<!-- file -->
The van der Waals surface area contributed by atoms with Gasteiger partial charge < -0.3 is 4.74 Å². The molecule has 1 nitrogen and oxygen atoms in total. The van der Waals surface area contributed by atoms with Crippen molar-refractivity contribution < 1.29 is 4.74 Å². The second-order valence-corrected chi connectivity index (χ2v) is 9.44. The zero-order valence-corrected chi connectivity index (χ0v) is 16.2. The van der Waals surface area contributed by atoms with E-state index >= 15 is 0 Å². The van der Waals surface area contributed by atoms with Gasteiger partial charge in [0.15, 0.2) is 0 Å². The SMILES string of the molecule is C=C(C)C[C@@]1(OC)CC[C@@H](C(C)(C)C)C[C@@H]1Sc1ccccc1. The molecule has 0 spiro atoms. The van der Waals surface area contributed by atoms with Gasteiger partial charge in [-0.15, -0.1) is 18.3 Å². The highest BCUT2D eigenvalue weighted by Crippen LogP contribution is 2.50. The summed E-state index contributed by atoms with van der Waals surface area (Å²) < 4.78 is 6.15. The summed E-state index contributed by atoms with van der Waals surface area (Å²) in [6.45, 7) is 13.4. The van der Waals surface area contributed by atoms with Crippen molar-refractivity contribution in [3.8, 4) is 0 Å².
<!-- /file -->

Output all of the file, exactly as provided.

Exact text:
The van der Waals surface area contributed by atoms with Gasteiger partial charge < -0.3 is 4.74 Å². The molecule has 1 nitrogen and oxygen atoms in total. The van der Waals surface area contributed by atoms with Crippen molar-refractivity contribution < 1.29 is 4.74 Å². The second-order valence-corrected chi connectivity index (χ2v) is 9.44. The zero-order valence-corrected chi connectivity index (χ0v) is 16.2. The van der Waals surface area contributed by atoms with E-state index >= 15 is 0 Å². The van der Waals surface area contributed by atoms with Gasteiger partial charge in [0.15, 0.2) is 0 Å². The SMILES string of the molecule is C=C(C)C[C@@]1(OC)CC[C@@H](C(C)(C)C)C[C@@H]1Sc1ccccc1. The molecule has 0 spiro atoms. The van der Waals surface area contributed by atoms with Gasteiger partial charge in [-0.15, -0.1) is 18.3 Å². The highest BCUT2D eigenvalue weighted by Crippen LogP contribution is 2.50. The summed E-state index contributed by atoms with van der Waals surface area (Å²) < 4.78 is 6.15. The summed E-state index contributed by atoms with van der Waals surface area (Å²) in [6.45, 7) is 13.4. The van der Waals surface area contributed by atoms with Crippen molar-refractivity contribution in [3.8, 4) is 0 Å².